These measurements were made mid-morning, after harvesting and packing things away. It would be interesting to compare degrees Brix of greens throughout the day. Are brix levels higher early in the morning, while plants are cool? Does this translate to optimum harvest time for highest nutrition content?

We appreciate the greenhouse for early spring harvests and as a refuge from summer hail storms, but looking at this comparison reaffirms our interest in learning how to better grow in accordance with the elements.

Rain and sunshine, t and j

lemon meringue and honeydew

We just got extremely excited about this and want to share.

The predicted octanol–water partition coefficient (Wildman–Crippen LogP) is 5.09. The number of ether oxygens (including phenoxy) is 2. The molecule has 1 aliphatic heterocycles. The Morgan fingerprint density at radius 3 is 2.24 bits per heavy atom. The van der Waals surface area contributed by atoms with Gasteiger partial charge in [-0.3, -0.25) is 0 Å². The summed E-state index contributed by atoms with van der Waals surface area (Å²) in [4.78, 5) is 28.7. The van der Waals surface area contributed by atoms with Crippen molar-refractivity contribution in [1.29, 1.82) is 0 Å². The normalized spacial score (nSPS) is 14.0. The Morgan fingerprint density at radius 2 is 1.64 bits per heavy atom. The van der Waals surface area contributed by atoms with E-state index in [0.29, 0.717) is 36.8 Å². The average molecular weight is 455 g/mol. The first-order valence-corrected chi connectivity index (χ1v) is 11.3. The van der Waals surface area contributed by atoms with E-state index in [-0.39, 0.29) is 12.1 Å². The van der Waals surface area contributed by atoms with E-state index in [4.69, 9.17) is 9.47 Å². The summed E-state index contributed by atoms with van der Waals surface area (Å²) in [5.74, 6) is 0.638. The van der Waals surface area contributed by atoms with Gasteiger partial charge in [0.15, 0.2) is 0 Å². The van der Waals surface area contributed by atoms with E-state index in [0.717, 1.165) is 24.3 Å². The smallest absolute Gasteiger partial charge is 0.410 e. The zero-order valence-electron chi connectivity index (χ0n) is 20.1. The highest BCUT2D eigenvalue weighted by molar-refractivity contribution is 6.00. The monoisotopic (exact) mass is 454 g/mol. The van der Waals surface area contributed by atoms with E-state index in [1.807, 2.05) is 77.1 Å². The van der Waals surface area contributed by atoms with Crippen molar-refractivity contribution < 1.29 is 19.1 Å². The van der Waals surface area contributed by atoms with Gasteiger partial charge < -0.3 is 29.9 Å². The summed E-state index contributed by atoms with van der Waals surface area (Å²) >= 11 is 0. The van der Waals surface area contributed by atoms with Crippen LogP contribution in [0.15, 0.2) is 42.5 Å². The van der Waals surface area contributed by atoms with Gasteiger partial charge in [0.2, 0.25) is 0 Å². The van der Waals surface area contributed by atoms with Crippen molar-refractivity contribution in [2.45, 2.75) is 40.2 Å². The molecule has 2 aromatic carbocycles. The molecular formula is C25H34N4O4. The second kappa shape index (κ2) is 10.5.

While we are working in the field, we also spend a good amount of time inspecting little critters and watching birds, admiring nitrogen nodules and thanking earth worms. This evening, we noticed aphids on several of the dandelion roots we excavated, and always with the aphids were one or two brilliant golden ants. Rad. The sun was lowering in the sky, the plums along the north line were blooming sweetly, and every now and again there was a very distinct smell of lemons. Lemons? I pointed it out. Jeremy confirmed it. Weird. Keep working, it’s still light, lots of work to do. And then we pieced it together: the lemon smell was coming from the dandelion roots… with aphids… with ants. So we speculated back and forth, and then went in and Googled.